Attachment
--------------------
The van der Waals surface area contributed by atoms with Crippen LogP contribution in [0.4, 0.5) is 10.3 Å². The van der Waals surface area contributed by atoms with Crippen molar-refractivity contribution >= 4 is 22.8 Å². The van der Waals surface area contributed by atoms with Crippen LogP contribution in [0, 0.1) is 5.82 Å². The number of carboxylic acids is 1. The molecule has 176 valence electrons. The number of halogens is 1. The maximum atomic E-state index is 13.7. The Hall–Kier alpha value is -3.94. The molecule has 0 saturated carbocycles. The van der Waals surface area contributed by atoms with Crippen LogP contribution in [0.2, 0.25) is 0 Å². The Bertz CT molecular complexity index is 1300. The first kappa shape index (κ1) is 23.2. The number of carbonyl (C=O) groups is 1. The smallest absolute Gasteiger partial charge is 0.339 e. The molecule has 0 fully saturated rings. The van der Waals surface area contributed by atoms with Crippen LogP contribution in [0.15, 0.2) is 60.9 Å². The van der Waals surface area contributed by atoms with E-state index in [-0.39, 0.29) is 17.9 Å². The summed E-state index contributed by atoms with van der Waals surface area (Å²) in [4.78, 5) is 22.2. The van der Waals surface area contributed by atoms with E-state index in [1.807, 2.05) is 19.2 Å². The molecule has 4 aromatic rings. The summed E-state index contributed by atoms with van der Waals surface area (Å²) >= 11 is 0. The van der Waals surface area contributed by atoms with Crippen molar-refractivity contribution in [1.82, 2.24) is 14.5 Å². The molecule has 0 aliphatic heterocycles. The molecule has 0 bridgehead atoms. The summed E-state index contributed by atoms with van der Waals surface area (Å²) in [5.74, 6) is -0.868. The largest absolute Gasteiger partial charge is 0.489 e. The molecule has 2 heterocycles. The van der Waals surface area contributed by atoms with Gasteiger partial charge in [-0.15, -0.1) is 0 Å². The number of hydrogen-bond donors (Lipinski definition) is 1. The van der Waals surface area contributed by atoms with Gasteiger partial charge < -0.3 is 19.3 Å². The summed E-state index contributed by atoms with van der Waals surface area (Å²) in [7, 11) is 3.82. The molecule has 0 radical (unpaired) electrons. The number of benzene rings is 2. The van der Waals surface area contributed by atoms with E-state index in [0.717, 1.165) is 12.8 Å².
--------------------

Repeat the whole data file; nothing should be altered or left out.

The van der Waals surface area contributed by atoms with Crippen LogP contribution in [0.4, 0.5) is 10.3 Å². The van der Waals surface area contributed by atoms with Crippen molar-refractivity contribution >= 4 is 22.8 Å². The van der Waals surface area contributed by atoms with Crippen LogP contribution in [0, 0.1) is 5.82 Å². The number of carboxylic acids is 1. The molecule has 176 valence electrons. The number of halogens is 1. The maximum atomic E-state index is 13.7. The Hall–Kier alpha value is -3.94. The molecule has 0 saturated carbocycles. The van der Waals surface area contributed by atoms with Crippen LogP contribution in [0.2, 0.25) is 0 Å². The Bertz CT molecular complexity index is 1300. The first kappa shape index (κ1) is 23.2. The number of carbonyl (C=O) groups is 1. The smallest absolute Gasteiger partial charge is 0.339 e. The molecule has 0 fully saturated rings. The van der Waals surface area contributed by atoms with Crippen LogP contribution in [0.15, 0.2) is 60.9 Å². The van der Waals surface area contributed by atoms with E-state index in [-0.39, 0.29) is 17.9 Å². The summed E-state index contributed by atoms with van der Waals surface area (Å²) in [4.78, 5) is 22.2. The van der Waals surface area contributed by atoms with E-state index in [1.807, 2.05) is 19.2 Å². The molecule has 4 aromatic rings. The summed E-state index contributed by atoms with van der Waals surface area (Å²) >= 11 is 0. The van der Waals surface area contributed by atoms with Crippen molar-refractivity contribution in [1.82, 2.24) is 14.5 Å². The molecule has 0 aliphatic heterocycles. The molecule has 0 bridgehead atoms. The summed E-state index contributed by atoms with van der Waals surface area (Å²) in [5.74, 6) is -0.868. The largest absolute Gasteiger partial charge is 0.489 e. The molecule has 2 heterocycles. The van der Waals surface area contributed by atoms with Gasteiger partial charge in [-0.15, -0.1) is 0 Å². The number of hydrogen-bond donors (Lipinski definition) is 1. The van der Waals surface area contributed by atoms with Gasteiger partial charge < -0.3 is 19.3 Å². The summed E-state index contributed by atoms with van der Waals surface area (Å²) in [7, 11) is 3.82. The molecule has 0 radical (unpaired) electrons. The number of benzene rings is 2. The van der Waals surface area contributed by atoms with E-state index in [0.717, 1.165) is 12.8 Å².